Graduation Year


Document Type




Degree Granting Department

Chemical and Biomedical Engineering

Major Professor

Alex Volinsky, Ph.D.

Committee Member

Wenjun Cai, Ph.D.

Committee Member

Ashok Kumar, Ph.D.


Brittle Coatings on Ductile Substrate, Interficial Toughness, Ion Beam Mixing, Irradiated Materials, Nanoindentation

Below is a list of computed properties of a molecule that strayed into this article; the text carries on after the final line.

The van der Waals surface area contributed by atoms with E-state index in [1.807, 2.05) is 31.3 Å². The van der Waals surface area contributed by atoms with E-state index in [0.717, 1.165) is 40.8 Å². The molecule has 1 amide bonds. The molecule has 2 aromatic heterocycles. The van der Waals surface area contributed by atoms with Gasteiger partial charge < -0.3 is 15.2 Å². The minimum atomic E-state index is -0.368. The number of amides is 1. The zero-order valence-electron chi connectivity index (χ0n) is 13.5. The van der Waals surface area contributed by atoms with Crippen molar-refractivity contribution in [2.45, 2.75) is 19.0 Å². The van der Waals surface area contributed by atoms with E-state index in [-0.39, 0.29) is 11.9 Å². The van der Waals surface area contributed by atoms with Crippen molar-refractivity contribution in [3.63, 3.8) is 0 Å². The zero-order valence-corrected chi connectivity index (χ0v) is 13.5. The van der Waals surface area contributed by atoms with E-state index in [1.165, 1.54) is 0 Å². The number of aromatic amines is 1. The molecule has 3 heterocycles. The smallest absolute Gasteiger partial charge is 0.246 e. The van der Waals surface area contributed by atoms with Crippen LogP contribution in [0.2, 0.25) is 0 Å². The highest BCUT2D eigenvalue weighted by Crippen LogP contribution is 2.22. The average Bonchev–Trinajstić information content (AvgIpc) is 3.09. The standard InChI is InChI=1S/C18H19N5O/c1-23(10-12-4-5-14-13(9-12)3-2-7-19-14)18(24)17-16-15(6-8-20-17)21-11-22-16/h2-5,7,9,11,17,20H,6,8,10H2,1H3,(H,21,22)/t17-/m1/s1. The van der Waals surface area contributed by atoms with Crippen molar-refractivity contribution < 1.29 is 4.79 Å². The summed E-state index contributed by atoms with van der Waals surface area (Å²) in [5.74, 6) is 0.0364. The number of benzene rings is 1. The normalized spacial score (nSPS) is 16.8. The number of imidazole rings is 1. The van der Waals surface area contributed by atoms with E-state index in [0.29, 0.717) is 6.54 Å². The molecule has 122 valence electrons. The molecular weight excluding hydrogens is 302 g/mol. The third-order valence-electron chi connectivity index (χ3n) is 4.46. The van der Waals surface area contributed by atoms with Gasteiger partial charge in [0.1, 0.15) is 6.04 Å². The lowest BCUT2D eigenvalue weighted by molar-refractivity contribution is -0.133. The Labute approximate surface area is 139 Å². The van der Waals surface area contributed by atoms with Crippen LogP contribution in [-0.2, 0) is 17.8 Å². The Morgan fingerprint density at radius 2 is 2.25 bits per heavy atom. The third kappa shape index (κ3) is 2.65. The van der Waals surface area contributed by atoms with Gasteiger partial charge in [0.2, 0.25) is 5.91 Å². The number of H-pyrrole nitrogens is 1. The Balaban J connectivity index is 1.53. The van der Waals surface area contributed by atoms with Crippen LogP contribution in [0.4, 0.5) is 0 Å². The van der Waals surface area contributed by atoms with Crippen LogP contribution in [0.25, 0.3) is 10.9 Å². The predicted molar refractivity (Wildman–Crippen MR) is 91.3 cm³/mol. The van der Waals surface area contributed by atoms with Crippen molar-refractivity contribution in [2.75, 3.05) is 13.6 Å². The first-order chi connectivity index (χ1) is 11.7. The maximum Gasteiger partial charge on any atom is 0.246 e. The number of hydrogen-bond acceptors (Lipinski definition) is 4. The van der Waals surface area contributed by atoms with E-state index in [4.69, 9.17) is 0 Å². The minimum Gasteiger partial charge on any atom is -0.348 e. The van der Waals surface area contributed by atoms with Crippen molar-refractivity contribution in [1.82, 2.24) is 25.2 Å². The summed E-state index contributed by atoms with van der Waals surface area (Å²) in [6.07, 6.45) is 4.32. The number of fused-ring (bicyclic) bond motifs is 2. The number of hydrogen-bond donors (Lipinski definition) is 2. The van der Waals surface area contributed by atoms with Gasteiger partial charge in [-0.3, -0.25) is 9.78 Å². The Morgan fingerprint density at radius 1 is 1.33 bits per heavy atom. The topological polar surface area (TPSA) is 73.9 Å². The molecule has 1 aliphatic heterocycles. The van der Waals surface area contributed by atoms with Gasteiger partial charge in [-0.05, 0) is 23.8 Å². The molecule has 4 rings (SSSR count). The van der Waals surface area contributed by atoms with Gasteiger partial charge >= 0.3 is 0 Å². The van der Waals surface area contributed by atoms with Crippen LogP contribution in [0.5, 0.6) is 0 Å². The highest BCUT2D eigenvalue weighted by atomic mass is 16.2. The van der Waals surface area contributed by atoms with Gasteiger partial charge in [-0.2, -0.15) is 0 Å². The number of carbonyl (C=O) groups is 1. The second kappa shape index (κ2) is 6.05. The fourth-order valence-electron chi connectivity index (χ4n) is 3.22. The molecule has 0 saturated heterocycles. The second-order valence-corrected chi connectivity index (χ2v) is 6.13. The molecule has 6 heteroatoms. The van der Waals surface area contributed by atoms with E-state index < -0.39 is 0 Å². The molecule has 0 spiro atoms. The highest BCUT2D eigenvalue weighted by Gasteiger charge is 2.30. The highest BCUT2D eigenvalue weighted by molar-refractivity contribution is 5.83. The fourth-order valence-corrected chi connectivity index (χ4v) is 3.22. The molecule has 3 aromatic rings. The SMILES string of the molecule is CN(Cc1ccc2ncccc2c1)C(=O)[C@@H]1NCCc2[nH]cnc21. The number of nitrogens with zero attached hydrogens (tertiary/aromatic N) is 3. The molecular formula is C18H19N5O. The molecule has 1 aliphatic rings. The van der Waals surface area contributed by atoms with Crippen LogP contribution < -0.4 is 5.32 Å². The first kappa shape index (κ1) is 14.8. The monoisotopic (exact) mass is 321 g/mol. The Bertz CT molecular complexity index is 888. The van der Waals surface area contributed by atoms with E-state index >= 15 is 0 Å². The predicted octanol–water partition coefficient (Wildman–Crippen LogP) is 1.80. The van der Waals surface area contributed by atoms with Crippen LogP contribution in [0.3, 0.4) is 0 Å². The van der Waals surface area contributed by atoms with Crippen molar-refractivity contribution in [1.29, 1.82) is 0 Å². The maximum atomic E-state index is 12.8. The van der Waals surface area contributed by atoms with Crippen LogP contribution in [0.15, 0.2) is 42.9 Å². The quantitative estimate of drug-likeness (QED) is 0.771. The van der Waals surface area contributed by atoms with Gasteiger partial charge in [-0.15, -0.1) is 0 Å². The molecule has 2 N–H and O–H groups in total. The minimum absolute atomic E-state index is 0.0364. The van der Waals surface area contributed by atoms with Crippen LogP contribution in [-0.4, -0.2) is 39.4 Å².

Lithium ion batteries (LIBs) have gained increasing popularity due to their high potential, low self-discharge, zero priming and minimal memory effect. However, the emergence of electrical vehicles and hybrid electrical vehicles in the automobile industry, where LIBs are predominantly in use, instilled a need to improve LIB batteries by experimenting with new materials. Graphite, the commonly used anode material for LIBs suffers from low theoretical capacity (372 mA h g-1) and torpid rate performance. Germanium (Ge) seems to be a promising substitute of carbon due to its high theoretical capacity, high Li+ diffusivity and electrical conductivity. However, Ge undergoes large volumetric change (±370%). This causes deboning of the thin film Ge electrode from the substrate current collector, causing a rapid decrease in the electrolytic performance. The process of ion beam mixing claims to have overcome this problem. In our current study, the adhesion strength of Ge thin film over Nickel (Ni) substrate (with and without ion beam mixing) is being measured using nanoindentation and the superlayer indentation test. Nanoindentation is one of the popular techniques to measure the mechanical properties and adhesion of thin film coatings. In this technique, a very small indenter of a desired geometry indents the film/substrate pair and the work of adhesion is calculated by knowing the plastic depth of indentation and the radius of indentation. Superlayer indentation is analogous to normal indentation but with a highly stressed superlayer on top to restrict the out-of-plane displacements, it reduces the plastic pile up around the indenter tip. The results from our study strongly suggest the possibility of dramatically increasing the adhesion strength by ion bombardment, which can be achieved by atomic level intermixing of the film/substrate pair. These, in turn, suggest that Ge could be an effective successor to graphite in the near future.